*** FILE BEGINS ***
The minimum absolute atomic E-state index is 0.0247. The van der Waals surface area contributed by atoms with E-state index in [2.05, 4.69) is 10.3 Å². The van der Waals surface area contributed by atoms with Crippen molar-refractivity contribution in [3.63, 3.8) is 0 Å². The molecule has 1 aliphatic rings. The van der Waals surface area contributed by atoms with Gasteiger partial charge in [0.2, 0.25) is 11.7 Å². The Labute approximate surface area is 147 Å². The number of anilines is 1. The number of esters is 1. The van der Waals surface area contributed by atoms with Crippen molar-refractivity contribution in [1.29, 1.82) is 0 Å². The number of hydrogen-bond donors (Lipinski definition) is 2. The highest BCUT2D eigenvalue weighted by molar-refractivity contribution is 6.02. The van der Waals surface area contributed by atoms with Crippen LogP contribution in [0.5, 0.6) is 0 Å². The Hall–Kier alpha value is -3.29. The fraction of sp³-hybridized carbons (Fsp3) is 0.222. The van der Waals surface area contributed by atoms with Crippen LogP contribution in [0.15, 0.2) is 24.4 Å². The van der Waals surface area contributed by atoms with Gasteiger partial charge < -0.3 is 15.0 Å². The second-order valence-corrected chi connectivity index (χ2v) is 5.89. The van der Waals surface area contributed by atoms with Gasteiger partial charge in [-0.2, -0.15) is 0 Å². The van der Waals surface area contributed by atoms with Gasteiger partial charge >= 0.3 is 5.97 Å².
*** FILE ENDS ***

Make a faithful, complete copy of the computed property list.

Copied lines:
The minimum absolute atomic E-state index is 0.0247. The van der Waals surface area contributed by atoms with E-state index in [2.05, 4.69) is 10.3 Å². The van der Waals surface area contributed by atoms with Crippen molar-refractivity contribution in [3.63, 3.8) is 0 Å². The molecule has 1 aliphatic rings. The van der Waals surface area contributed by atoms with Gasteiger partial charge in [0.2, 0.25) is 11.7 Å². The Labute approximate surface area is 147 Å². The number of anilines is 1. The number of esters is 1. The van der Waals surface area contributed by atoms with Crippen molar-refractivity contribution in [1.29, 1.82) is 0 Å². The number of hydrogen-bond donors (Lipinski definition) is 2. The highest BCUT2D eigenvalue weighted by molar-refractivity contribution is 6.02. The van der Waals surface area contributed by atoms with Crippen LogP contribution in [0.5, 0.6) is 0 Å². The Hall–Kier alpha value is -3.29. The fraction of sp³-hybridized carbons (Fsp3) is 0.222. The van der Waals surface area contributed by atoms with Crippen LogP contribution in [0.15, 0.2) is 24.4 Å². The van der Waals surface area contributed by atoms with Gasteiger partial charge < -0.3 is 15.0 Å². The second-order valence-corrected chi connectivity index (χ2v) is 5.89. The van der Waals surface area contributed by atoms with Gasteiger partial charge in [-0.2, -0.15) is 0 Å². The van der Waals surface area contributed by atoms with Gasteiger partial charge >= 0.3 is 5.97 Å².